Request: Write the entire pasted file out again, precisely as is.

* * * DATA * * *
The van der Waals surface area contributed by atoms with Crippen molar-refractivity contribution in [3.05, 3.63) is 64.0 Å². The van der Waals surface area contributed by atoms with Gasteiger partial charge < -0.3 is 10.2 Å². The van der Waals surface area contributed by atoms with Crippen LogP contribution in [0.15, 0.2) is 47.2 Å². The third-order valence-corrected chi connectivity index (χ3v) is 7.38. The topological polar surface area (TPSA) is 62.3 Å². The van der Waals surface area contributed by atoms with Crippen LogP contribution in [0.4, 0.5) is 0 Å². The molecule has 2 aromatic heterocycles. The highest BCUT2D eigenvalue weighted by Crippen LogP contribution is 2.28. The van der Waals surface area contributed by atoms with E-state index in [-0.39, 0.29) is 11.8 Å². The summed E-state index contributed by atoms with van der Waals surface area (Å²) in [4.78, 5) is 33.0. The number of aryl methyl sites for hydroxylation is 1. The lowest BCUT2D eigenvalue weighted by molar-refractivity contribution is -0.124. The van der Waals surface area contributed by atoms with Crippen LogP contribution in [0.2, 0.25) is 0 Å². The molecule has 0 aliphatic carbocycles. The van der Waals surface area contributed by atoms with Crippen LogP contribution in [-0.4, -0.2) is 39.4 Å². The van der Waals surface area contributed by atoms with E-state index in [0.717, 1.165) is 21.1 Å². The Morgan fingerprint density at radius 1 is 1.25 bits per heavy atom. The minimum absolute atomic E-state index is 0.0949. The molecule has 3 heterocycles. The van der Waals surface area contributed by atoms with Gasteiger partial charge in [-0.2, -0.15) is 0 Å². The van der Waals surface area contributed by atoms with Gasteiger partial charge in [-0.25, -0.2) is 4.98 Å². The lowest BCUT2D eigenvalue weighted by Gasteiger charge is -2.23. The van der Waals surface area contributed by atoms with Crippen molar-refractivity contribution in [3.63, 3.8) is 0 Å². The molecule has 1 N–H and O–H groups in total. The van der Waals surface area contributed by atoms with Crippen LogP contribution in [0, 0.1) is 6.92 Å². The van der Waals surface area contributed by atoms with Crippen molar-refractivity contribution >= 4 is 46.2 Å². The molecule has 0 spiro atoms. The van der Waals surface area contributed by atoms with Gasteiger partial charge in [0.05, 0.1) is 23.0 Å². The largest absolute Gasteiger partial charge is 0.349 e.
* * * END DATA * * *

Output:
The van der Waals surface area contributed by atoms with Crippen molar-refractivity contribution in [3.05, 3.63) is 64.0 Å². The van der Waals surface area contributed by atoms with Gasteiger partial charge < -0.3 is 10.2 Å². The van der Waals surface area contributed by atoms with Crippen LogP contribution in [0.15, 0.2) is 47.2 Å². The third-order valence-corrected chi connectivity index (χ3v) is 7.38. The topological polar surface area (TPSA) is 62.3 Å². The van der Waals surface area contributed by atoms with Crippen LogP contribution in [0.4, 0.5) is 0 Å². The molecule has 2 aromatic heterocycles. The highest BCUT2D eigenvalue weighted by Crippen LogP contribution is 2.28. The van der Waals surface area contributed by atoms with E-state index in [-0.39, 0.29) is 11.8 Å². The summed E-state index contributed by atoms with van der Waals surface area (Å²) in [4.78, 5) is 33.0. The number of aryl methyl sites for hydroxylation is 1. The lowest BCUT2D eigenvalue weighted by molar-refractivity contribution is -0.124. The van der Waals surface area contributed by atoms with Crippen LogP contribution in [0.2, 0.25) is 0 Å². The molecule has 0 aliphatic carbocycles. The van der Waals surface area contributed by atoms with Crippen LogP contribution in [-0.4, -0.2) is 39.4 Å². The van der Waals surface area contributed by atoms with E-state index in [0.717, 1.165) is 21.1 Å². The Morgan fingerprint density at radius 1 is 1.25 bits per heavy atom. The minimum absolute atomic E-state index is 0.0949. The molecule has 3 heterocycles. The van der Waals surface area contributed by atoms with Gasteiger partial charge in [-0.2, -0.15) is 0 Å². The van der Waals surface area contributed by atoms with Gasteiger partial charge in [-0.25, -0.2) is 4.98 Å². The lowest BCUT2D eigenvalue weighted by Gasteiger charge is -2.23. The van der Waals surface area contributed by atoms with Crippen molar-refractivity contribution in [3.63, 3.8) is 0 Å². The molecule has 1 N–H and O–H groups in total. The van der Waals surface area contributed by atoms with Crippen LogP contribution in [0, 0.1) is 6.92 Å². The van der Waals surface area contributed by atoms with Crippen molar-refractivity contribution >= 4 is 46.2 Å². The molecule has 0 spiro atoms. The van der Waals surface area contributed by atoms with Gasteiger partial charge in [0.05, 0.1) is 23.0 Å². The largest absolute Gasteiger partial charge is 0.349 e.